from __future__ import print_function

def check_all_words():
	# Read the dictionary of all words
	f = open("words.txt")
	dictionary = set()
	for line in f:
	# Add some missing words in dictionary

	# Initialize variables tracking the longest reducible word(s)
	# that we have seen.
	bestWords = []
	bestLength = 0

	# Initialize cache of all reducible words we have seen.
	# The cache (memo) enables us to check each word for
	# reducibility at most once.  This makes the program
	# run faster (fewer checks) at the expense of using more
	# memory (words stored in cache).
	memo = {}
	for word in dictionary:
		# For more efficiency, we should check the words
		# sorted by length, so that the first reducible
		# word is also the longest.

		# If the word is shorter than our best, we do not
		# even bother to check it since it cannot be
		# the word we are looking for.
		if len(word) < bestLength:

		# If this word is reducible, it must be at least
		# as long as our current best.  If it is the same
		# length, we add it to the "bestWords" list.  If
		# it is longer, we clear out "bestWords" and start
		# over, updating "bestLength" at the same time.
		if reducible(word, dictionary, memo):
			if len(word) > bestLength:
				#print("new best word", word)
				bestLength = len(word)
				bestWords = [ word ]
			elif len(word) == bestLength:
				#print("equal best word", word)

	# After looking at all words in the dictionary, print out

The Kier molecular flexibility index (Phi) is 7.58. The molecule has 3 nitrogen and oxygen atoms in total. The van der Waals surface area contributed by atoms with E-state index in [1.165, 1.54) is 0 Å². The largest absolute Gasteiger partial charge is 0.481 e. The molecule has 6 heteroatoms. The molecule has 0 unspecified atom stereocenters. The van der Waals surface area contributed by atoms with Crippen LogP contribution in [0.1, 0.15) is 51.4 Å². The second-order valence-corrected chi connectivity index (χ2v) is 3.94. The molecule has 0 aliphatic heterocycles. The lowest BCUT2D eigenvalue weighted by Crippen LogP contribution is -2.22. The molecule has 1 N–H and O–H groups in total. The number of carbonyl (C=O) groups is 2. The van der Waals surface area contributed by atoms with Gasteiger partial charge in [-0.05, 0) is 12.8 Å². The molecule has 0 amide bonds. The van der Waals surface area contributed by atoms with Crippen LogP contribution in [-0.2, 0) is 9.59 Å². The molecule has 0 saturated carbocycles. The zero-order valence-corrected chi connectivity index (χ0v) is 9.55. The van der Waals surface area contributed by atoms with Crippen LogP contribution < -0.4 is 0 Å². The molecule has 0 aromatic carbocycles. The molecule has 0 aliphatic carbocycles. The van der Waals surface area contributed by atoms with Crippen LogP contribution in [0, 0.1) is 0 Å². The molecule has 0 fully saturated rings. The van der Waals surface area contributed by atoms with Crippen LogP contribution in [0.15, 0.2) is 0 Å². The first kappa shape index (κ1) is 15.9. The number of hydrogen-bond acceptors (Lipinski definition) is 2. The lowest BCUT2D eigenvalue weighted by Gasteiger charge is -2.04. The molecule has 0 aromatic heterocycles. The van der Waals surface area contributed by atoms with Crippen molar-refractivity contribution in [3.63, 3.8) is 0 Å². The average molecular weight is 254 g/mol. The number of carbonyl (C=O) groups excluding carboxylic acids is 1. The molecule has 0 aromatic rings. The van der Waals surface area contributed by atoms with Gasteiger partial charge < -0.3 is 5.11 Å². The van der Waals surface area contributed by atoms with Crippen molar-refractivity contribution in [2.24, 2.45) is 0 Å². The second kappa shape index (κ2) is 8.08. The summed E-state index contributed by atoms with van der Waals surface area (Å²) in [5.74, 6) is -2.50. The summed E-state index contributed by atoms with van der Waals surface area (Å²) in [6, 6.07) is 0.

# the results we saved.
	print("Longest reducible word has", bestLength, "characters")
	print("They are:")
	for word in bestWords:
		print_trail(word, memo)

def reducible(word, dictionary, memo):
	"""Return whether the given "word" is reducible."""

	# Recursion termination condition: either all the letters
	# have been removed, or we have already seen this word and
	# know that it is reducible.
	if len(word) == 0 or word in memo:
		return True

	# Loop through all possible subwords and check whether any
	# of them is reducible.  Because we only need to find one
	# reducible subword, we can return immediately when we do
	# find one.
	# "memo" is the cache where we store the set of reducible
	# words that we have seen.  When we know that "word" is
	# reducible, we add it into the cache.  Note that we do not
	# need to do so for subwords since it will have been added
	# already by the calls to "reducible" with the subwords.
	for subword in shorten(word):
		if subword not in dictionary:
		if reducible(subword, dictionary, memo):
			memo[word] = True
			return True
	return False

def shorten(word):
	"""Return the set of strings one character shorter than "word"."""

	return set([ word[:i] + word[i + 1:] for i in range(len(word)) ])
	# Above statement is the "list comprehension" version of:
	# words = []
	# for i in range(len(word)):
	# 	words.append(word[:i] + word[i + 1:])
	# return set(words)
	# Of course, we can directly create the set:
	# words = set()
	# for i in range(len(word)):
	# 	words.add(word[:i] + word[i + 1:])
	# return words

def print_trail(word, memo):
	"""Print trail of subwords that make "word" reducible."""

	# Note that "print_trail" is also recursive.
	# We use the memo cache that we built to find a reducible
	# subword and print its trail.

	# Recursion termination condition
	if len(word) == 0:
	print(word, end=' ')
	for subword in shorten(word):
		if subword in memo:
			# Recurse for good subword
			print_trail(subword, memo)
			# We only need one trail, so we can immediately
			# return after printing one.